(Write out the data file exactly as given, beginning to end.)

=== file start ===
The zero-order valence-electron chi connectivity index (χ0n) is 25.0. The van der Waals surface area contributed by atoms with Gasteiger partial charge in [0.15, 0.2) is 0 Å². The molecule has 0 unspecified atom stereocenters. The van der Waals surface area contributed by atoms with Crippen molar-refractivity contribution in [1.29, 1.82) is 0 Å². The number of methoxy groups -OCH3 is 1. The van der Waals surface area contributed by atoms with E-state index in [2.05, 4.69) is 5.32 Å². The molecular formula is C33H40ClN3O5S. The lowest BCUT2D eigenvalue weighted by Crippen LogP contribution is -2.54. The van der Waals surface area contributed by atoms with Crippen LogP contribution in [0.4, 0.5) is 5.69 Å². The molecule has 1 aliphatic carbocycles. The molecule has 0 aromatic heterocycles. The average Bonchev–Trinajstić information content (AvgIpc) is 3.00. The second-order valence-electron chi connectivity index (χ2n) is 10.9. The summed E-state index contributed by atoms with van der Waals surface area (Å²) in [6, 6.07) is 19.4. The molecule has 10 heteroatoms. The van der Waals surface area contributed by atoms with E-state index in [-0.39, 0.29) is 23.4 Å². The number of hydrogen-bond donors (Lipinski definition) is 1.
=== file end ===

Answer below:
The zero-order valence-electron chi connectivity index (χ0n) is 25.0. The van der Waals surface area contributed by atoms with Gasteiger partial charge in [0.15, 0.2) is 0 Å². The molecule has 0 unspecified atom stereocenters. The van der Waals surface area contributed by atoms with Crippen molar-refractivity contribution in [1.29, 1.82) is 0 Å². The number of methoxy groups -OCH3 is 1. The van der Waals surface area contributed by atoms with E-state index in [2.05, 4.69) is 5.32 Å². The molecular formula is C33H40ClN3O5S. The lowest BCUT2D eigenvalue weighted by Crippen LogP contribution is -2.54. The van der Waals surface area contributed by atoms with Crippen LogP contribution in [0.4, 0.5) is 5.69 Å². The molecule has 1 aliphatic carbocycles. The molecule has 0 aromatic heterocycles. The average Bonchev–Trinajstić information content (AvgIpc) is 3.00. The second-order valence-electron chi connectivity index (χ2n) is 10.9. The summed E-state index contributed by atoms with van der Waals surface area (Å²) in [6, 6.07) is 19.4. The molecule has 10 heteroatoms. The van der Waals surface area contributed by atoms with E-state index in [-0.39, 0.29) is 23.4 Å². The number of hydrogen-bond donors (Lipinski definition) is 1.